There was great reaction and well wishes from home (apart from one rather bizarre outbreak of team selection questioning on IPB after we won: I accept it's kind of normal to have these post mortems after a team loses or performs badly, but after being crowned European champions? Really?). On the subject of team selection I again applaud our captain for assembling as strong a team as was possible in the circumstances. While everyone who follows Irish poker could probably reel off 10, 15 or 20 names that merit consideration, the fact is not all of these could make it, or possibly even wanted to. Other countries struggled (or didn't even bother trying) to assemble a team of their strongest pros (many pros would never even consider giving up their time for a tournament with no prize pool) and we did better than most in this regard. And even some teams who did field very strong teams discovered too late that their hyper aggro style was disastrous in this format. Horses for courses, and the result vindicated that while several of the countries are stronger than us by almost any other yardstick, we got our tactics spot on. Other teams may have been stronger on paper but struggled adjusting to the scoring system or perhaps the "play money" aspect. One of the crucial aspects of poker is the knowledge that every decision has a monetary implication (see Big Mick's comment above after the demo). Take away this and you have a very different game (if you don't believe me go watch some play money games online and see if they play anything like real money games). As someone who routinely gives my money to other players to play (as a staker/backer) I'm acutely aware of this. The first thing I need to know any player I'm considering is will he treat my money as if it were his own? If I think he won't then he's never getting a cent from me no matter how good he is. The same applies in my opinion to team competitions with no prize pool: you need guys who will give it their all rather than treat it as a play money game. It was noticeable on day 2 that a lot of teams were taking it less seriously, while others who had a bad day 1 decided the best way to get back into it was to just start shoving 200 big blinds preflop and hope for the best. There was considerable amusement on my table when on the second hand of day 2 after it was folded to the small blind and after he completed to 50, the Estonian big blind just shoved for 10k. The amusement gradually turned to something else when he repeated the trick several times in the first dozen hands. At the break it was confirmed this was a tactic the entire Estonian team was adopting, and the Russians were doing something similar. This brutal but effective strategy (which I had actually suggested to one of my teammates before the tourney even started might be effective and essentially a loop hole) saw both teams ascend the leader board. I wonder how the organisers who were trying to push this format as the ultimate skill game would gave felt about a team winning the Cup thanks to a strategy of open shoving 200 big blinds as a team randomly. I am a big fan of the IFP and their new president Patrick Nally as they attempt to promote poker as a skill game and create tournaments with added money (Patrick's done amazing marketing work for other sports and pointed out in his speech that poker is unusual as a sport in that not only does all the prize money come from players pockets but organisers charge them for the privilege and pocket any additional TV or sponsorship money). So some more tinkering with the format may be needed to re-enforce the message that this type if event enhances the skill element while diminishing the luck factor.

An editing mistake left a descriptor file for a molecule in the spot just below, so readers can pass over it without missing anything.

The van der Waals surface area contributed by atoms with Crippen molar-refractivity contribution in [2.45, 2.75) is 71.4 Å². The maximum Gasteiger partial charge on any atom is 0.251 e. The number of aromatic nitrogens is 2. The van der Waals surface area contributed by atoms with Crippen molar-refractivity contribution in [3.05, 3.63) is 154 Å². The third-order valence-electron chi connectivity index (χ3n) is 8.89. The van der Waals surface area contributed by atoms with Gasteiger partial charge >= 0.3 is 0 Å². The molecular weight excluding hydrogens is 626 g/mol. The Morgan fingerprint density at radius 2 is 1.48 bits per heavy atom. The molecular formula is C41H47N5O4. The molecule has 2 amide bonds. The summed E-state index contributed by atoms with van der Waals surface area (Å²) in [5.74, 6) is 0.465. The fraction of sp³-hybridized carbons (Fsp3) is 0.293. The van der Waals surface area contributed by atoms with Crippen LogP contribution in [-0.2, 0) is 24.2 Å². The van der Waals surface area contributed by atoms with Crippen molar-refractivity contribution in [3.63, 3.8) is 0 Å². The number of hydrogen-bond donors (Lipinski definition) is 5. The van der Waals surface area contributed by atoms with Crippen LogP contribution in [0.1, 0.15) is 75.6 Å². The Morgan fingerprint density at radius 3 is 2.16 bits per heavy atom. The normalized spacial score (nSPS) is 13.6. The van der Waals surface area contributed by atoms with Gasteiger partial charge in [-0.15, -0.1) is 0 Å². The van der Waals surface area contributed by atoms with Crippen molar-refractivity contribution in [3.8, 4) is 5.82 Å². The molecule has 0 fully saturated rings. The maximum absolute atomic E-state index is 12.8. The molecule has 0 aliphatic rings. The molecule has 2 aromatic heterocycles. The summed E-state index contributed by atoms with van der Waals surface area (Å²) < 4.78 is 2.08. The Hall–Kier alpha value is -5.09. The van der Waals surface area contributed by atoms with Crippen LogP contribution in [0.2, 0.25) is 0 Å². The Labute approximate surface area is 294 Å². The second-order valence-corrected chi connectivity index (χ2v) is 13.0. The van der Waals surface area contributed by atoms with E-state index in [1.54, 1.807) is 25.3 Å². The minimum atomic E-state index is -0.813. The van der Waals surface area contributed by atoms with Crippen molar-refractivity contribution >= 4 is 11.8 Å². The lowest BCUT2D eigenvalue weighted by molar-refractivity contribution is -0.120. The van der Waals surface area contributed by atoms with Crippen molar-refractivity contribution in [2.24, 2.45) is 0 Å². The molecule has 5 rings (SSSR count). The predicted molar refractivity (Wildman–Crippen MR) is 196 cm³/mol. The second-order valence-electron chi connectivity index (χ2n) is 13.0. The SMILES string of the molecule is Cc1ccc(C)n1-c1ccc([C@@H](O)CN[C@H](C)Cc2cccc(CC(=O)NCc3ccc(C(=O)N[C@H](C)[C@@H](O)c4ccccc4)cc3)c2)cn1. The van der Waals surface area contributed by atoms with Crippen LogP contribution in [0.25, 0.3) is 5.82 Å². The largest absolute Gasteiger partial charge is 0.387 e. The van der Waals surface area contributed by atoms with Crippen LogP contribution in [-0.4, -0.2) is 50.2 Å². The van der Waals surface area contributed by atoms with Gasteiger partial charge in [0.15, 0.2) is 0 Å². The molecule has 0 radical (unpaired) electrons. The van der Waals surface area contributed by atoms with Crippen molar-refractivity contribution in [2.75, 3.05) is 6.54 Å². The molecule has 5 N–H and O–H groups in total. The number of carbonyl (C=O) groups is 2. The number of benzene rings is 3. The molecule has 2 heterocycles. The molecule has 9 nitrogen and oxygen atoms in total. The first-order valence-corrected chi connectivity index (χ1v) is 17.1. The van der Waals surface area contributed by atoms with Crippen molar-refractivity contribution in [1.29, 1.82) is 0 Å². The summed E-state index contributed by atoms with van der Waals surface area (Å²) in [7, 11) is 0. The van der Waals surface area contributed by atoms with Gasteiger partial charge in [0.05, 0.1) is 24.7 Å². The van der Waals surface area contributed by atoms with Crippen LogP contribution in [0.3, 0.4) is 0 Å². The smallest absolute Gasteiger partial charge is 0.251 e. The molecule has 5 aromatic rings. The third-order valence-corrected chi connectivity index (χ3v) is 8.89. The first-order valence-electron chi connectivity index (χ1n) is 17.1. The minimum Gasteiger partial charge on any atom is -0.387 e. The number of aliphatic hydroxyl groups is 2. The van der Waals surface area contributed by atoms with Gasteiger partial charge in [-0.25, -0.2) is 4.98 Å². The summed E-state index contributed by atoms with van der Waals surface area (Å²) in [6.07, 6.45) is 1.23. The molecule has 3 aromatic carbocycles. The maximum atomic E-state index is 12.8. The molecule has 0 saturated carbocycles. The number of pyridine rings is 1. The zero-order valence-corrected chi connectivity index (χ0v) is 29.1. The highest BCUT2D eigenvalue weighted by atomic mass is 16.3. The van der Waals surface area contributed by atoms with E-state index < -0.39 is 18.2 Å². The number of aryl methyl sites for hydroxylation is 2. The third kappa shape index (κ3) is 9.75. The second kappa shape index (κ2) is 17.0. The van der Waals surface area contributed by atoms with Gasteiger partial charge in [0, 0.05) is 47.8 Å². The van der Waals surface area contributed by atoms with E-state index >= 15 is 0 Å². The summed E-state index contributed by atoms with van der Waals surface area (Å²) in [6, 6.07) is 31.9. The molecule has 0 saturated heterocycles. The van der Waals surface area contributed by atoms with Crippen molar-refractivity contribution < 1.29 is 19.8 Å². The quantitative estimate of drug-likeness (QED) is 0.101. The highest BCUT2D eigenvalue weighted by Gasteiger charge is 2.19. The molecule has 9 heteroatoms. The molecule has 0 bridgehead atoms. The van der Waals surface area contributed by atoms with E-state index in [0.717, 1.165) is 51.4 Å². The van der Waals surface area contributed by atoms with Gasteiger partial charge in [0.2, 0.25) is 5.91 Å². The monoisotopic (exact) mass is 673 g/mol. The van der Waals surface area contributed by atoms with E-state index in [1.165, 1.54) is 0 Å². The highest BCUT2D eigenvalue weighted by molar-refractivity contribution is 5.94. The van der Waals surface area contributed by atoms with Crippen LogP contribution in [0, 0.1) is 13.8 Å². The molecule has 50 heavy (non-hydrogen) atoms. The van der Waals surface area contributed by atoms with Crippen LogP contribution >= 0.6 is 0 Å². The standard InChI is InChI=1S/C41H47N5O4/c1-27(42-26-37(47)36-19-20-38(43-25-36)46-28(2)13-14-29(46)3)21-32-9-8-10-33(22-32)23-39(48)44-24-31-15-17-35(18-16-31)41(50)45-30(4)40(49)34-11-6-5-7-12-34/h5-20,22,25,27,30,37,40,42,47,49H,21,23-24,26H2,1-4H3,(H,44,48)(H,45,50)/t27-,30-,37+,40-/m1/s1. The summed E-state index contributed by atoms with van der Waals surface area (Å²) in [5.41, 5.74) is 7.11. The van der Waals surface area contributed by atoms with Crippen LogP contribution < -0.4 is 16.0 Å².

Gimme a B, gimme an M, gimme a GI was rooming with Big Mick G this trip. For most of our careers we have been contemporaries and rival (although he's a good bit younger than me, he has actually been playing longer and a pro for longer). We both made our TV debut on the same episode of RTE's short lived Late Night Stars of Poker (where we both suffered the indignity of losing to a boxer who had never played before).
I'm a long time admirer of Mick's work ethic and disciplined approach. He also has a refreshing lack of egomania. Ego is a very dangerous thing in poker because it can make you believe you are better than you actually are and don't need to keep working harder to improve. The day you think you have cracked this game is the day you stop improving, and not too far from the day the game passes you by.
Very likable I would almost say Big Mick is the only major Irish player that I don't know anyone who dislikes him (I would actually say that if it weren't for the fact that the same can be said for Marc McDonnell). He's so modest and self critical that none of us had any inkling he was in contention to win his seat, let alone Player of the Tournament. But when he did he was so delighted he positively bounded through the room to the stage , mumbled a few incoherent words near the mike, and came running back to us beaming broadly. When he was called as Player of the Tournament he again charged the stage like the world's happiest gorilla. Not bad for a humble lad from Finglas dismissed by many (including the UK player at his table at the end of day 1) as "just a nit". So let's hear it for Big Mick G... the finest play money player in Europe.